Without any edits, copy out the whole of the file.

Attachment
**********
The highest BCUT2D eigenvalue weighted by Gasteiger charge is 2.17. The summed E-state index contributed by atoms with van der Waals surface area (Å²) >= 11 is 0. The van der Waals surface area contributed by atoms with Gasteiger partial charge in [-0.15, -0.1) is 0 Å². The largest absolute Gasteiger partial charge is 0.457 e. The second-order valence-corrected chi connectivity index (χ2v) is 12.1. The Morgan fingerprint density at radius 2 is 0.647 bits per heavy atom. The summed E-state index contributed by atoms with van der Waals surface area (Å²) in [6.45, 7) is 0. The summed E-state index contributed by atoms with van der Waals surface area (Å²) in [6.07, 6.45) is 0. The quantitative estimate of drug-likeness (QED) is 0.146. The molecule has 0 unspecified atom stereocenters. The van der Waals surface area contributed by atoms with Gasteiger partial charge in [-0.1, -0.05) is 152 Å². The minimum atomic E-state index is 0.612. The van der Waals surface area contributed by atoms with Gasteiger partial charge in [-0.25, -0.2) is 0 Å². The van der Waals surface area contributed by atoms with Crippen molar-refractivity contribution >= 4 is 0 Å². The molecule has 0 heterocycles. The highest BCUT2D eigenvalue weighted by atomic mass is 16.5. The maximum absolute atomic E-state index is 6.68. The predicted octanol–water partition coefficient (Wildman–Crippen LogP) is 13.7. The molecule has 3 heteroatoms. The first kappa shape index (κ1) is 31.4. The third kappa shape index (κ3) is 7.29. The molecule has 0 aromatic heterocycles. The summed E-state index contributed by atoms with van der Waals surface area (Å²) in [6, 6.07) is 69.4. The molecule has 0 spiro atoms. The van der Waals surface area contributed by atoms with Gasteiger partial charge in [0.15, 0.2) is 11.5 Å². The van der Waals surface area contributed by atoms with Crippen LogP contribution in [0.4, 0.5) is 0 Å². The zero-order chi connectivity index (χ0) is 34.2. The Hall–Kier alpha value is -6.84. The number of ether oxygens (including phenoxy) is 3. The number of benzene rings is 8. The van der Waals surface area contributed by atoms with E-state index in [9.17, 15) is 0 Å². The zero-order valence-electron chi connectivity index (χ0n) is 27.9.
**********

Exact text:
The highest BCUT2D eigenvalue weighted by Gasteiger charge is 2.17. The summed E-state index contributed by atoms with van der Waals surface area (Å²) >= 11 is 0. The van der Waals surface area contributed by atoms with Gasteiger partial charge in [-0.15, -0.1) is 0 Å². The largest absolute Gasteiger partial charge is 0.457 e. The second-order valence-corrected chi connectivity index (χ2v) is 12.1. The Morgan fingerprint density at radius 2 is 0.647 bits per heavy atom. The summed E-state index contributed by atoms with van der Waals surface area (Å²) in [6.45, 7) is 0. The summed E-state index contributed by atoms with van der Waals surface area (Å²) in [6.07, 6.45) is 0. The quantitative estimate of drug-likeness (QED) is 0.146. The molecule has 0 unspecified atom stereocenters. The van der Waals surface area contributed by atoms with Gasteiger partial charge in [-0.1, -0.05) is 152 Å². The minimum atomic E-state index is 0.612. The van der Waals surface area contributed by atoms with Gasteiger partial charge in [-0.25, -0.2) is 0 Å². The van der Waals surface area contributed by atoms with Crippen molar-refractivity contribution >= 4 is 0 Å². The molecule has 0 heterocycles. The highest BCUT2D eigenvalue weighted by atomic mass is 16.5. The maximum absolute atomic E-state index is 6.68. The predicted octanol–water partition coefficient (Wildman–Crippen LogP) is 13.7. The molecule has 3 heteroatoms. The first kappa shape index (κ1) is 31.4. The third kappa shape index (κ3) is 7.29. The molecule has 0 aromatic heterocycles. The summed E-state index contributed by atoms with van der Waals surface area (Å²) in [6, 6.07) is 69.4. The molecule has 0 spiro atoms. The van der Waals surface area contributed by atoms with Gasteiger partial charge in [0.15, 0.2) is 11.5 Å². The van der Waals surface area contributed by atoms with Crippen LogP contribution in [0.4, 0.5) is 0 Å². The zero-order chi connectivity index (χ0) is 34.2. The Hall–Kier alpha value is -6.84. The number of ether oxygens (including phenoxy) is 3. The number of benzene rings is 8. The van der Waals surface area contributed by atoms with E-state index in [9.17, 15) is 0 Å². The zero-order valence-electron chi connectivity index (χ0n) is 27.9.